Step 5: Closure and Homework T: Address any lingering questions, whether about the material or technical aspects of the exercise. Assign homework assignment, where students will write a short reflection in their social studies blog (this is commonly used for their homework assignments, where they write a short reflection and have to respond to other students reflections).

(Step 5 continued) (Step 5 continued) (Step 6 continued) S: Reflect on ways in which cloning could impact society and write this on the blank paper. Tear this off and follow along on the rubric as the teacher explains. Take notes on the side if needed to ensure full credit on the assignment. Write down the homework assignment in Agenda Book if needed. Hand in blank paper with written cloning impact on it on the way to next class. T/S: Take a class vote to see how many students initial opinions on cloning may have changed since the anticipatory set activity. (How many students believe the scientific rewards of cloning outweigh the risks?) S: Post multimedia project to the class wiki and begin to respond to peers posts. S: Write a reflection on ethics in human cloning. First, describe their opinion on the scientific methods as previously expressed in their Biology class. Then reflect on the questions: Have ethical considerations altered your opinion on human cloning? Why or why not?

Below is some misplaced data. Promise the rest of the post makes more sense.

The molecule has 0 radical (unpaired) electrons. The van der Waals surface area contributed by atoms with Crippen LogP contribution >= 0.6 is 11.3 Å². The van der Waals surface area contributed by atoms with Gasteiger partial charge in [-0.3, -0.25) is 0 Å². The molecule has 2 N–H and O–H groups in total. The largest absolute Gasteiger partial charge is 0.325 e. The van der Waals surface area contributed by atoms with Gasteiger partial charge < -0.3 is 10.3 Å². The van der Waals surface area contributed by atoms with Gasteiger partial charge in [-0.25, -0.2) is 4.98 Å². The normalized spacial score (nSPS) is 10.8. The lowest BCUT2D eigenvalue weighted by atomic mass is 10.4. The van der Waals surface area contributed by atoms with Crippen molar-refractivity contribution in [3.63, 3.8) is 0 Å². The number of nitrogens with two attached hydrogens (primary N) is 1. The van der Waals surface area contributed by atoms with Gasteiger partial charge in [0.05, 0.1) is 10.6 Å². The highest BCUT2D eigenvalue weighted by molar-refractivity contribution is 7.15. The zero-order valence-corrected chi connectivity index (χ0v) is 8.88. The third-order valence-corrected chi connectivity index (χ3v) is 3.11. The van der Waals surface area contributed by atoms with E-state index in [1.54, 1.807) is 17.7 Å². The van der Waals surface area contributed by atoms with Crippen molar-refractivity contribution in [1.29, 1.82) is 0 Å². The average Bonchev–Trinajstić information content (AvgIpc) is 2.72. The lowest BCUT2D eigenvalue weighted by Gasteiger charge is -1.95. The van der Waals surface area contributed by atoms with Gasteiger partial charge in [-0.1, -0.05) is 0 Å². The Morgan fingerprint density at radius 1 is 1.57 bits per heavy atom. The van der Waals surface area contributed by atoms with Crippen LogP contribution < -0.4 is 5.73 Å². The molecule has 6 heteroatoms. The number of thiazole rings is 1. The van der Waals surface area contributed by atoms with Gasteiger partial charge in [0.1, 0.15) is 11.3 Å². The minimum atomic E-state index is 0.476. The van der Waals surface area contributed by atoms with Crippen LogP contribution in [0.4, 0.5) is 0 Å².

Stage III: Plan Learning Experiences and Instruction (continued)

If Time: Reflection T: Instruct students who finish their annotation early on the homework assignment and allow them to start in class. S: Work on their social studies blog reflection when finished with annotation assignment.

Step 6: If Time Activity If Time: Animoto Video Planning T: Instruct students to begin brainstorming about how they will present their cloning impact in 30 seconds by listing ideas on the brainstorming page on the back of the Animoto Rubric. Circulate and help students with their ideas. S: Begin listing ideas for the Animoto Video on the brainstorming section of the Animoto Rubric. Discuss ideas with group members and other students around them, as well as compare and contrast ideas with classmates. Ask for assistance if needed. Students may visit interactive cloning websites if time permits http://www.biotechnologyonline.gov.au/sw f/int_dogcloning.swf

Resource Human Clones.Through the Wormhole. Science Channel. https://www.youtube.com/watch?v=dzJx2 dl8MA8